I was recently over in Melbourne for a most enjoyable stay – I love Melbourne for its vibrancy, open spaces, use of art work, reclamation of the docklands area and, more recently, its alleyways. There was a fascinating insight into this reuse of alleyways on Andreas Dalgaard’s documentary, ‘The Human Scale’ which showed how urban environments impact and enhance human life and happiness. He highlights much of the work of Jan Geld, the architect who visited Christchurch at the beginning of the rebuild planning with a view to introducing some of his ideas into the new city.
Another impressive aspect I found was the ease of access into most buildings and on the pavements. There was frequent change of pavement surfaces so that those with limited vision were aware of where they were stepping off a curb or at a traffic intersection, all public buildings visited had easily accessible ramp access and many of the shops had automatic doors. The Botanic Gardens mostly had fantastic paths for anyone pushing a child’s buggy or a wheelchair, though it would take a more athletic person to push an adult around the gardens in certain areas!
Why, you might ask, is accessibility so important? Well, the reason is that some 20% of the population lives with a disability of some kind. Add the ageing population, families with young children and anyone with a temporary injury or illness, and that’s a lot of people requiring easy access into public places. We don’t always see that many people in wheelchairs out and about, simply because of a lack of suitable access in many areas. Being in a wheelchair is only one limitation which restricts access. Others include vision and hearing impairment, language barriers, difficulty with reading and understanding things. Looking at these areas of need makes you realise that we all have access needs at some point in our lives.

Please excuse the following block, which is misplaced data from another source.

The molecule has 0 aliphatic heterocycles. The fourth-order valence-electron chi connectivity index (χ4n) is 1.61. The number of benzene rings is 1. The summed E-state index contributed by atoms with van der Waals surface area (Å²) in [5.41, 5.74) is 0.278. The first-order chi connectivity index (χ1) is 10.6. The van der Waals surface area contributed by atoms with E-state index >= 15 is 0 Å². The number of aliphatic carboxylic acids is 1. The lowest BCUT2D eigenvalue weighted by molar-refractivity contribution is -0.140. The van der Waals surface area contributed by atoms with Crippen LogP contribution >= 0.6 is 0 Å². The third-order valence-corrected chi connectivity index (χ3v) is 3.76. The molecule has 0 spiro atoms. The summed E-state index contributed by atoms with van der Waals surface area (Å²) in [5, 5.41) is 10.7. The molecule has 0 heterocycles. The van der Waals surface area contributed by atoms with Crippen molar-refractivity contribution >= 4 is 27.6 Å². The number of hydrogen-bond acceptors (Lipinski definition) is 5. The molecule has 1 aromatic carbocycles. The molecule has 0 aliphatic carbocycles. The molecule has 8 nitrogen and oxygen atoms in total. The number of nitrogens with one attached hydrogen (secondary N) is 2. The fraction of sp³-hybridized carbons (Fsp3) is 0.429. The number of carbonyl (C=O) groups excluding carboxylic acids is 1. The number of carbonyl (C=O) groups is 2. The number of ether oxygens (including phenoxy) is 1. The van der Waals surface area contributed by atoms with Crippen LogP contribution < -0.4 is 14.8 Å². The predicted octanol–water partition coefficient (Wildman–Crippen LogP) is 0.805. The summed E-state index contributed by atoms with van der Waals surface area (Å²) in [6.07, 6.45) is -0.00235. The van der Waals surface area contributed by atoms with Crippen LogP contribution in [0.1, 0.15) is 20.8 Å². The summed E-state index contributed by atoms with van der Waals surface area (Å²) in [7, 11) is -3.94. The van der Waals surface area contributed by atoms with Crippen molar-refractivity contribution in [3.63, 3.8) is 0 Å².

The number of people visible out and about in wheelchairs and mobility scooters was a noticeable feature of this visit to Melbourne, and the reason once again, is that is a city which is easy to get around.
This idea of making a city accessible to all also applies on a smaller scale. People’s lives can be made so much easier (and more enjoyable) anywhere with some foresight and willingness. So, when you are planning changes with a home or workplace, make sure you consider accessibility. Be sure to think ahead too. You may not require easy access now, but you could in the future, and it’s much easier to build accessibility into the design when building rather than make a retrospective change once built. You never know when it will be appreciated or needed.
Contact me via email, or phone 03 326 5450 if you would like some advice on ensuring you are creating an accessible workplace for everyone.